[Part 1 of the G-20 Visitor's Guide is found here.]
There's an old saying in Pittsburgh: "You can't get there from here." In other Cities this may be a metaphorical expression, but in Pittsburgh it is true. As a visitor to Pittsburgh, you will look at a map, see two streets that intersect and assume that you can turn onto one from another. Or, you may see two roads that run parallel and assume that you can walk from one to another. Or, you may see a road and assume that you can travel its length. These are all myths perpetuated by the evil people at the Rand-McNally corporation. In fact, Pittsburgh roads may be separated by hundreds of vertical feet, an impassibly steep terrain, stairs, or (in one case) a dragon. Therefore, when a Pittsburgher says "You can't get there from here," please believe them.
However, should you be adventurous and decide to ask for directions anywhere, you will need to be aware of the location of "the Old Isaly's," "the Old Alcoa Building," and "the place in the road that goes right, but straightish, and then right again where the gas station isn't there anymore." It is vitally important that you commit these locations to memory, as they will be regularly referenced by Pittsburghers. If you make a wrong turn and get lost, you will forced to settle wherever you run out of gas. [This is actually how the town of Wilmerding was founded.]
If you are still foolish enough to persist in asking for directions, only ask *one* Pittsburgher, as different permutations in directions rise exponentially with every Pittsburgher you ask; asking three Pittsburghers will yield 27 different directions, each of which will be advertised as "fastest," "best," or "most direct." No matter which route you choose, however, it will be under construction.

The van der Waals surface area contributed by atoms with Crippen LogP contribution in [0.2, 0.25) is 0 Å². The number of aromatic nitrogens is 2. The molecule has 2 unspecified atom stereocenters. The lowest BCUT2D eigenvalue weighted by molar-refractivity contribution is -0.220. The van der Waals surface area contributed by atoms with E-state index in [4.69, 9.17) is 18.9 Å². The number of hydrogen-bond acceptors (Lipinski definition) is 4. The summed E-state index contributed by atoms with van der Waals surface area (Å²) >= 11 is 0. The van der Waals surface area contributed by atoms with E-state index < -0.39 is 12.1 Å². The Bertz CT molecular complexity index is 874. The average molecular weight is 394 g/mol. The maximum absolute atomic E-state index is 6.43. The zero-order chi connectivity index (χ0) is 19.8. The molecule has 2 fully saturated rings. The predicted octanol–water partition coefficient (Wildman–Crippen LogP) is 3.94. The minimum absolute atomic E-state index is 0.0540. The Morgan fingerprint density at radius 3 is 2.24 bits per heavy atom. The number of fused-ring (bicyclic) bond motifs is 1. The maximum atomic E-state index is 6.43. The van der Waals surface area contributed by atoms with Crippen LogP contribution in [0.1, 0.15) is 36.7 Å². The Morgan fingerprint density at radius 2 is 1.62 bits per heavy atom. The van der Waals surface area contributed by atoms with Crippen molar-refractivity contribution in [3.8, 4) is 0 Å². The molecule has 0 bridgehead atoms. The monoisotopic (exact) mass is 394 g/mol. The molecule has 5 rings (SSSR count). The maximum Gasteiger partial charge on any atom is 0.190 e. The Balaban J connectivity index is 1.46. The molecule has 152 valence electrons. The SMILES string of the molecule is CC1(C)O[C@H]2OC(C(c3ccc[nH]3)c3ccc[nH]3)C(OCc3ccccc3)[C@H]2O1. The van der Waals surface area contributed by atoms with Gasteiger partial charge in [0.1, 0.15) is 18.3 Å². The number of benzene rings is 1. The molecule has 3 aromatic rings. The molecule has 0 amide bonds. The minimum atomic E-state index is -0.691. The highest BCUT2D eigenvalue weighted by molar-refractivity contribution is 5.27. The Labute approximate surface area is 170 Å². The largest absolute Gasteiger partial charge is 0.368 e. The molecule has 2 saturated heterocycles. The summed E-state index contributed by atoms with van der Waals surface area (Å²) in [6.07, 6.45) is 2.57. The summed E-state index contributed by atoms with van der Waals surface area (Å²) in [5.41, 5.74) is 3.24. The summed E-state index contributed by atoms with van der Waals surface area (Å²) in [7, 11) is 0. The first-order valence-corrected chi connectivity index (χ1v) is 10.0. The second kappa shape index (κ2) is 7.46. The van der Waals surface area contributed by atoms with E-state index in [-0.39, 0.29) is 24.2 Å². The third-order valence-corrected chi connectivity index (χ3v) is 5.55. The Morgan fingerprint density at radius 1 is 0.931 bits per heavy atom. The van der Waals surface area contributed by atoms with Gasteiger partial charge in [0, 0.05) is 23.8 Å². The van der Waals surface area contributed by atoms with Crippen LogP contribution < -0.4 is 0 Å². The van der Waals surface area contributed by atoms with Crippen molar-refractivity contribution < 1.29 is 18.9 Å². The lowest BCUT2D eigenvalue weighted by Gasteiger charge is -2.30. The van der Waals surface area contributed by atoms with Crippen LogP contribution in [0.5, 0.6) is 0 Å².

GPS will not help you, no matter how hard you cry.
* By public transit
The Port Authority of Allegheny County runs a restaurant income redistribution scheme and occasionally a mass-transit service, consisting of buses, light rail, and funicular railways.
Buses run on a regular schedule, except on weekends, holidays, if there's traffic, if there are too many people waiting to board, if the bus breaks down, or if the driver doesn't feel like it. The exception to this is the 54C route, which has no regular schedule whatsoever.
Light Rail transit is quick, clean, comfortable and gets riders to exactly where they didn't really want to go, unless they didn't really want to go anywhere to begin with.
You can pick up schedules for all bus and trolley routes on the vehicles, except for the schedule for the route you're currently riding.
* Zones: Fare varies depending on the zone you are traveling to/from, your weight, height, mother's blood type, and the current phase of the moon.
o Base fare is $2.00 and may be raised without warning.There are two Funicular Railways or "Inclines" that run up the side of Mount Washington to Grandview Avenue and back down to Carson Street. That's it. It'll cost you $2 each way for that. Despite their obvious age, very few people are killed in incline accidents during any given day.
o The Free Fare Zone covers the Downtown core, offering free bus and trolley service to those that are too lazy to walk all of five blocks.
o The Downtowner Zone requires a $1.50 fare and is used by exactly no one.
* By taxi
Taxis are a convenient and reliable way of making it through the City, provided you happen to be staying in the Pittsburgh International Airport's Landside Terminal. Unlike in other cities, cabs cannot be hailed. The best way to stop a cab is to throw yourself in front of it. Licensed cab companies can still be called for rides that will never show up.
Please note that there are several unlicensed or "jitney" cab companies that also cannot be hailed.
* By car
You can't get anywhere by car. Seriously. Don't even try. You will fail.
Pittsburgh has a color coded wayfinder "Belt system" that no one uses, with the exception of High School students seeking to collect signs for elaborate scavenger hunts.
Of particular note is the so-called "Pittsburgh Left." At traffic lights, a driver wishing to turn left will do so as soon as the light turns green, regardless of whether another vehicle has the right-of-way. Drivers will indicate their intention of performing a "Pittsburgh Left" by slowly nudging up prior to the light change and slamming on the gas the instant the light changes. Visitors to Pittsburgh are invited to challenge those performing this manoeuvre at their own peril.